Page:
Glasgow & West Scotland

NHS Greater Glasgow and Clyde criticised over fall patient's care

David Spelman
Image caption Mr Spelman's family complained to the Scottish Public Sector Ombudsman

A health board has been ordered to apologise to the family of an elderly man sent home from hospital in winter in his shirt, trousers, dressing gown and one slipper.

David Spelman, 85, had hip replacement surgery at the Southern General in Glasgow after a fall in February 2011.

Days after being discharged he fell again and died shortly afterwards.

Scottish Public Sector Ombudsman, Jim Martin, upheld four complaints from his family about the care he received.

Mr Spelman was admitted to the Southern General on 10 February last year. He was then discharged on 24 February two days after under going hip surgery.

Two days later he fell again, reopening his surgery wound.

He died on 19 March. The ombudsman said his death could not be attributed to his discharge.

According to Mr Martin's report Mr Spelman's family complained that he was not properly dressed when he was discharged.

His son, David, told BBC Scotland: "When he came to the door he was absolutely freezing.

"He had a dressing gown on, a polo-shirt, a pair of trousers and a paper slipper on his foot. His other foot was bandaged.

"His clothes were still back in the hospital."

The ombudsman found the patient could have been properly dressed had staff properly checked his belongings.

The report revealed that a paramedic handed the son his father's suitcase "which contained his outdoor jacket, a hat, jumper and outdoor shoes".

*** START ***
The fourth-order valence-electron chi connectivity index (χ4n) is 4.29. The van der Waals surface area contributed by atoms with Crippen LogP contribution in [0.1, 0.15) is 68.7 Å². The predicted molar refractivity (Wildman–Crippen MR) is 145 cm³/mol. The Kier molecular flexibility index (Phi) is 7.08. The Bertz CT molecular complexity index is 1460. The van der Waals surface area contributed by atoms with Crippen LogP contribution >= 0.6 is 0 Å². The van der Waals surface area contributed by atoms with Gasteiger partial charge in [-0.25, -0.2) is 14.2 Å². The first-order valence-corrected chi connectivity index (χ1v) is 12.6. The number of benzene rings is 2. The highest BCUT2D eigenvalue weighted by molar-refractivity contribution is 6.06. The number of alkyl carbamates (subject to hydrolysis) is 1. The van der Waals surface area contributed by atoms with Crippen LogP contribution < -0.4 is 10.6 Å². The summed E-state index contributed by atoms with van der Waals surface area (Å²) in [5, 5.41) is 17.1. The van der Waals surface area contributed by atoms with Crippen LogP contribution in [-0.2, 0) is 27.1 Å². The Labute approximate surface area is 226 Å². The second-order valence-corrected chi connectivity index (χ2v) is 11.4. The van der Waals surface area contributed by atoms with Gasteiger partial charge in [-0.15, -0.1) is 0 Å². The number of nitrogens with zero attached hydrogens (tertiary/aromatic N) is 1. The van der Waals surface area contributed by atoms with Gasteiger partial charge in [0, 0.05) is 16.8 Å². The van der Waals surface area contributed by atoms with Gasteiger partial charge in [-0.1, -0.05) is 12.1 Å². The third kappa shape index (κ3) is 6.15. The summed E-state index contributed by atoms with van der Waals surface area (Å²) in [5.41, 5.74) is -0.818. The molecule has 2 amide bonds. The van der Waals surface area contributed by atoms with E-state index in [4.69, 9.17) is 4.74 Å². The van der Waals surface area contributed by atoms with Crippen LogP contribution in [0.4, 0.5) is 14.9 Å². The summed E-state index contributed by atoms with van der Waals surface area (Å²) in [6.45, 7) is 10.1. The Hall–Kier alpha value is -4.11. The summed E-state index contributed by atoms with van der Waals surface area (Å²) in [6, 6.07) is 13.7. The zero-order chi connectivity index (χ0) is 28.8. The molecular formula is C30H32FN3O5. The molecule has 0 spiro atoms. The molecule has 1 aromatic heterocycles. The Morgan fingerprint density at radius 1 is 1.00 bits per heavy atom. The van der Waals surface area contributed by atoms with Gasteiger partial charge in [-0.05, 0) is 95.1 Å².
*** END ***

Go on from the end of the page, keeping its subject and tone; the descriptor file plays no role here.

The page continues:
Mr Martin stated: "I find that this was an unfortunate incident which could well have been avoided if staff had taken the time to check through his belongings properly and dress him suitably for the winter weather."

He added: "It was not acceptable that an elderly and frail man was discharged from the hospital dressed in this manner."

Lessons learned

The family also complained that Mr Spelman's condition deteriorated after he was discharged.

They said the decision to release him could have been harmful and his second fall could have been prevented had his "needs been properly considered".

The patient also suffered from poor balance and could not use the walking frame he was given following the operation, said the family.

Mr Martin concluded that the health board did not "reasonably consider" whether the patient should have been released.

NHS Greater Glasgow and Clyde said: "We have now received the Ombudsman's full report and accept the recommendations made in the report.

"A formal letter issued to the Citizen's Advice Bureau, who were acting on behalf of the family, offered our condolences and accepted there were lessons that had to be learned.

"Following receipt of the Ombudsman's report a further letter is now being sent direct to the family in which we offer our full apologies."

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